photo by Bryan Huskey
The last week of July promises to be a great week of fishing, but to assure success, anglers should be prepared for change. In our local freestones, the flows continue to drop to more wadable levels opening up more water to explore and spread the fishing pressure. Keep in mind that as the levels change, the fish will also seek new holding water. Often the bigger fish will be in the shallow water and can be easily spooked by unwitting anglers. Also, the bugs are smaller. By no means should you put away your big bugs just yet; however, instead of Green Drakes and Stone Flies, try hoppers or your favorite large attractor patterns. But when you see bugs present, such as caddis, Pinks, PMDs, or Western Quills, it is best to match the hatch as the fish are beginning to wise up. Change is also the theme for Silver Creek; with each passing day the Trico hatch continues to build momentum.
The Tricos have arrived and any angler heading to the Creek in the early morning should be well equipped with Trico Duns and Spinners in size 20 and 22. If you arrive early, look for the Trico Duns to be on the water while clouds of Tricos fill the air. There will be Baetis (size 22) and an occasional http://silver-creek.com/blogs/report/wp-content/uploads/2012/07/prescribedfiles7-25.pngCallibaetis Spinner (size 16-18) on the water as well. With careful observation, you should be able find fish feeding on any one of these stages of insects. The Trico spinner falls have been brief, but should gain in intensity as the week progresses. The best action is between 7:30 and 11:30 AM depending on air temperature and wind. If you decide to stay and fish through the middle of the day and into the afternoon, look for water where blue damsels will congregate like the upper and lower Kilpatrick Pond. If you hear a loud, splashy rise, this usually indicates a Damsel being consumed. Also be prepared for a Callibaetis spinner fall; Harrop’s Partridge Wing Spinner in size 16 and 18 is a good match. Of course, don’t forget to have a lineup of terrestrials (beetles, ants, and hoppers) if the wind picks up. On cloudy, cool days days expect the hatches to be delayed, but when they do come off the fishing can be fantastic. In the evenings, be prepared for caddis in a variety of sizes as well as small PMDs and Callibaetis. Don’t forget to bring along your bug spray.
Big Wood River
The Wood is really coming into its prime with more and more water opening up everyday. A shrewd angler can find fish that have not yet seen a fly this season, with the flows now dropping below 350 south of town. Expect to find Pink Albert, PMD and Western Quill hatches depending on the stretch of river you are on and the time of day. Always be prepared with a selection of Parachute Style dry flies (size 16-14) to match these bugs and some Rusty Spinners. Of course, an attractor dry with a trailing nymph can be deadly. Yellow Stimulators, Orange Stimulators, and Royal Stimulators with a Flashback Pheasant Tail or Zebra Midge as a dropper are some of my favorite combo rigs. For the deep, fast water try a tandem nymph rig with Tungsten PT and a Zebra Midge. As the days heat up, you might try “wet wading” as a way to stay cool. A good way to spend the day is to start on the Creek for the morning hatch and then drift over to the Wood as the day heats up. Have fun and wade safely!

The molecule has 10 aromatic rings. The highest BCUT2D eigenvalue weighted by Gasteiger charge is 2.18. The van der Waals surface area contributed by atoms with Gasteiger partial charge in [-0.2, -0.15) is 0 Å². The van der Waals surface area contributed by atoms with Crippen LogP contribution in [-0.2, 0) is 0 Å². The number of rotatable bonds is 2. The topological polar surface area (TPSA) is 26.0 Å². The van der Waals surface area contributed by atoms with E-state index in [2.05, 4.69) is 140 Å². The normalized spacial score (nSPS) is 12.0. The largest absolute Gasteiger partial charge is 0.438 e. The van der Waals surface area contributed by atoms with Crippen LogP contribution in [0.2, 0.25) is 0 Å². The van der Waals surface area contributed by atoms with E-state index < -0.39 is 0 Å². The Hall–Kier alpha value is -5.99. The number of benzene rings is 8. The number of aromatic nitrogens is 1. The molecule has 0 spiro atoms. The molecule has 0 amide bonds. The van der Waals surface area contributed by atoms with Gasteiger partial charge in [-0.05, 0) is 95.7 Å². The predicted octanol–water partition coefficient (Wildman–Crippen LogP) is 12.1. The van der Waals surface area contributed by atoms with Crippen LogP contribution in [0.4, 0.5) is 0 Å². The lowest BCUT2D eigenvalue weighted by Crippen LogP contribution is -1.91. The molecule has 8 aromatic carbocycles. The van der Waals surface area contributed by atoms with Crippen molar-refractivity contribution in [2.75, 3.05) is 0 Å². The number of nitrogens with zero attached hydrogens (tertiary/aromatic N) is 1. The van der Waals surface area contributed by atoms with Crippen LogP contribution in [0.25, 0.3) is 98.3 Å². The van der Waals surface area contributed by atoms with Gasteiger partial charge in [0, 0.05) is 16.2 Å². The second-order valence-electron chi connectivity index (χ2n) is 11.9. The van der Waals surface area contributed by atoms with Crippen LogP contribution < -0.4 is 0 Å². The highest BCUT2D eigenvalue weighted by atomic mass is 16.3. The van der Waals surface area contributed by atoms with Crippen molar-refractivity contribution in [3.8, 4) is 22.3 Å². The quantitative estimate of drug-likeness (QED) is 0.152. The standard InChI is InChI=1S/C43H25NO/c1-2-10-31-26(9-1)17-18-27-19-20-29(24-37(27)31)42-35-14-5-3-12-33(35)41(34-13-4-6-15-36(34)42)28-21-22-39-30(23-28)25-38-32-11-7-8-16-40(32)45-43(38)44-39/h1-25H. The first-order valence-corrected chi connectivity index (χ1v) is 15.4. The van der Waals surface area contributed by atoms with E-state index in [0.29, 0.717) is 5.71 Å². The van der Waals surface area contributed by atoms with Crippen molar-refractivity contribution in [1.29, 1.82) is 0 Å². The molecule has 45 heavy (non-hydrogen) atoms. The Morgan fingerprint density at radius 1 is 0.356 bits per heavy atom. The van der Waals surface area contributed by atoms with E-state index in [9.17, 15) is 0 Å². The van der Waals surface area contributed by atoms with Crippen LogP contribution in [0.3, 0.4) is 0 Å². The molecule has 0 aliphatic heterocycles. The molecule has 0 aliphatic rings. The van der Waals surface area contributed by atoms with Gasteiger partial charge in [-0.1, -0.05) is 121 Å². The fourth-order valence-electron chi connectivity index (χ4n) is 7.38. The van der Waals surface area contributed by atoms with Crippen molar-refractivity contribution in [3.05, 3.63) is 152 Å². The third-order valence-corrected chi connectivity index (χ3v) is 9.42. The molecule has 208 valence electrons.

Big Lost River below Mackay
The flows have dropped below 500 CFS for the first time this season and some daring anglers have ventured over to fish this river. Still, I recommend waiting for the flows to drop below 400 CFS for optimum fishing.
Upper Big Lost
If you seek solitude and scenery, then the Upper Lost is the perfect place to go. Roving anglers are finding the most success, searching the water meticulously with drys and dry dropper rigs. Back to back seasons of higher than average flows have produced quality Fine Spot Cutthroats, Cutbows, and Rainbows. Explore the North Fork, East Fork, Wild Horse Creek, the West Fork as well as the Main Stem and take along an assortment of your favorite attractor dry flies and nymphs as well as your standard parachute patterns: Parachute Hare’s Ear, Turk’s Tarantulas, PMX, Royal Wulffs, King Prince, Flashback PTs and Zebra Midge.
This fishery continues to produce great fishing opportunities for Cutthroat, Rainbow and Bull trout. There is even the possibility of hooking into a Chinook Salmon. Large Stimulators and Salmon flies are your best bet. Droppers, such as Rubber Leg Stones and PTs can also produce trout and lots of whitefish. There are plenty of walk and wade opportunities, but the best way to explore this fantastic fishery is from a drift boat. Please inquire about this wonderful opportunity.
Warm Springs & Trail Creek
These rivers are a great alternative for those seeking a small stream experience but don’t have the time to drive over the hill to the Copper Basin. Fish and Game has stocked these rivers around the bridges and anywhere the rivers near the road. If you wish to seek wild fish, just leave the beaten path and explore. Expect to see PMDs, Pink Alberts, Caddis, Small Stone flies, and some Pine Moths.
South Fork of the Boise
The Salmon flies are still present in the very upper reaches of the river. If you like to toss big bugs for large bows, the time is now. At 1800, your best option is to fish from a drift boat, but you can wade fish along the roadside in select spots. Also have a good selection of caddis, golden stones, and pink alberts if you decide to fish into the evening.
If you want to try something different, our reservoirs continue to fish very well. Grab a float tube, some flippers, and a friend and go check out Magic, Mackay, Little Camas, or Morman reservoirs. We have a great selection of stillwater flies from leeches to chironomids as well as some classic patterns like the Sheep Creek Special.
Everyone should believe in something. I believe I’ll go fishing.~ Thoreau